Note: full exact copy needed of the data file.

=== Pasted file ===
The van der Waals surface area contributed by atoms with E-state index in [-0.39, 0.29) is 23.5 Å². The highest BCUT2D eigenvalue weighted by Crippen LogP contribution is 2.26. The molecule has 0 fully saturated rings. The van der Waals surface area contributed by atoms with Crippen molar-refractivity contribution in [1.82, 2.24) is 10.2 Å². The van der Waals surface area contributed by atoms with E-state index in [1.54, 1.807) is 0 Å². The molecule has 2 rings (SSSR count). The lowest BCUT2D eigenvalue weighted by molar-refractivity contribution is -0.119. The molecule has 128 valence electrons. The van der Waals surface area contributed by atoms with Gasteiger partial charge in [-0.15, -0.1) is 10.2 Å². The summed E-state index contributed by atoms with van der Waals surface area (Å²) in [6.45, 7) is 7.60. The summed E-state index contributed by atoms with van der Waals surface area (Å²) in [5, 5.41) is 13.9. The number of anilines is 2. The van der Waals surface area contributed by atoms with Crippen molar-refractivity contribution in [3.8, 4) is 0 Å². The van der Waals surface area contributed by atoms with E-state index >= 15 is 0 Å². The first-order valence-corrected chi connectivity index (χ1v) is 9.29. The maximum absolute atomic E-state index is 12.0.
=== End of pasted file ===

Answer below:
The van der Waals surface area contributed by atoms with E-state index in [-0.39, 0.29) is 23.5 Å². The highest BCUT2D eigenvalue weighted by Crippen LogP contribution is 2.26. The molecule has 0 fully saturated rings. The van der Waals surface area contributed by atoms with Crippen molar-refractivity contribution in [1.82, 2.24) is 10.2 Å². The van der Waals surface area contributed by atoms with E-state index in [1.54, 1.807) is 0 Å². The molecule has 2 rings (SSSR count). The lowest BCUT2D eigenvalue weighted by molar-refractivity contribution is -0.119. The molecule has 128 valence electrons. The van der Waals surface area contributed by atoms with Gasteiger partial charge in [-0.15, -0.1) is 10.2 Å². The summed E-state index contributed by atoms with van der Waals surface area (Å²) in [6.45, 7) is 7.60. The summed E-state index contributed by atoms with van der Waals surface area (Å²) in [5, 5.41) is 13.9. The number of anilines is 2. The van der Waals surface area contributed by atoms with Crippen molar-refractivity contribution in [3.8, 4) is 0 Å². The van der Waals surface area contributed by atoms with E-state index >= 15 is 0 Å². The first-order valence-corrected chi connectivity index (χ1v) is 9.29. The maximum absolute atomic E-state index is 12.0.